President Barack Obama on Thursday set out his plan for the future of the U.S. space agency NASA. His vision includes an eventual manned flight to Mars, although not as soon as many Americans had hoped. The president went to Florida's Kennedy Space Center to defend his controversial proposal to change America's course in space.
President Obama says he wants American space exploration to "leap into the future," and not continue on the same path. "By the mid-2030s, I believe we can send humans to orbit Mars and return them safely to earth, and a landing on Mars will follow, and I expect to be around to see it," he said.
At the Kennedy Space Center, where U.S. space missions begin, Mr. Obama unveiled his proposal for the future of NASA beyond the end of the space shuttle program, which has only three flights remaining.
The president's plan would give private companies almost $6 billion to build their own spacecraft and fly them to the International Space Station. It would also extend the station's life by five years.
Billions of dollars more would be put into research for developing new NASA rockets for space missions that eventually would lead to a manned mission to Mars. The plan replaces former President George W. Bush's Constellation program that would have taken astronauts back to the Moon and then to the Red Planet.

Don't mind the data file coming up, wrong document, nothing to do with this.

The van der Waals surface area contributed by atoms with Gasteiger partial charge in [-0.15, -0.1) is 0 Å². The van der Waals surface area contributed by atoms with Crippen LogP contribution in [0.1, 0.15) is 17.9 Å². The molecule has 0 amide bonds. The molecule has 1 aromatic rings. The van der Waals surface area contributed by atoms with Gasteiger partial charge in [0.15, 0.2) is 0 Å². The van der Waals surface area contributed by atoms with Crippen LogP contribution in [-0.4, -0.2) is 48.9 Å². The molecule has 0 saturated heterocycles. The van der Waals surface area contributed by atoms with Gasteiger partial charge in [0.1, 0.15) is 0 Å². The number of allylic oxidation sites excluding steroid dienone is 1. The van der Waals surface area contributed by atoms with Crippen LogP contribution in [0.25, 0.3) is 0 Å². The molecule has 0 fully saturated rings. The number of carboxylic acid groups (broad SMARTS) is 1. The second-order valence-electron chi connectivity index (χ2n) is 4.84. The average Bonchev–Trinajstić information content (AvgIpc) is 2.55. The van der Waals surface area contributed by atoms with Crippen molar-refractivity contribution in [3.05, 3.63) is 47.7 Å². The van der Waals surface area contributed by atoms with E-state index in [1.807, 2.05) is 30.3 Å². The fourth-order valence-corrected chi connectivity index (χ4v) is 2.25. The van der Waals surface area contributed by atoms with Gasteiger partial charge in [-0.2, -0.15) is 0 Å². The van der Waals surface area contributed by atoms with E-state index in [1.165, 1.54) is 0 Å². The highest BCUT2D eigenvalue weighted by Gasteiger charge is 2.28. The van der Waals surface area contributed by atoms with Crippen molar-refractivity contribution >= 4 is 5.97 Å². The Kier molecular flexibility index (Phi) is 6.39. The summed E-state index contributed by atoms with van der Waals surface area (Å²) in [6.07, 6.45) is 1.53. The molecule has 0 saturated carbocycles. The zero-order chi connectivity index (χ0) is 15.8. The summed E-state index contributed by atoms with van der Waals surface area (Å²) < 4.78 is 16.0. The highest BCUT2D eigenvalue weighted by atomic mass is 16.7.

Mr. Obama says his approach will for allow more and better space exploration. "We will actually reach space faster and more often under this new plan, in ways that will help us improve our technological capacity and lower our costs, which are essential for the long-term sustainability of space flight," he said.
The president has been sharply criticized by some lawmakers and former astronauts for canceling plans to return to the Moon.
In the House of Representatives, Republican Congressman Rob Bishop says scrapping lunar missions will hurt U.S. defense. "Rockets that are built to send a guy to the Moon are built by the same kinds of people who build the rockets to stop a North Korean or Iranian or some other rogue missile from coming into this country," he said.
The first man to walk on the Moon, Neil Armstrong, and other former Apollo program astronauts Jim Lovell and Eugene Cernan, are also criticizing Mr. Obama's decision. In a letter to the media, the three write that "America must decide if it wishes to remain a leader in space."
Armstrong's Apollo 11 crewmate, Buzz Aldrin, supports Mr. Obama's decision. He traveled with the president on Air Force One to Thursday's appearance at Cape Canaveral.
Mr. Obama said he is 100 percent committed to NASA's mission and future, and that he wants U.S. space exploration to reach beyond the Moon. "We have been there before. Buzz has been there. There is a lot more of space to explore and a lot more to learn when we do," he said.
Mr. Obama was the first sitting president in 12 years to visit the Kennedy Space Center. He said space exploration is not a luxury, but a necessity for America.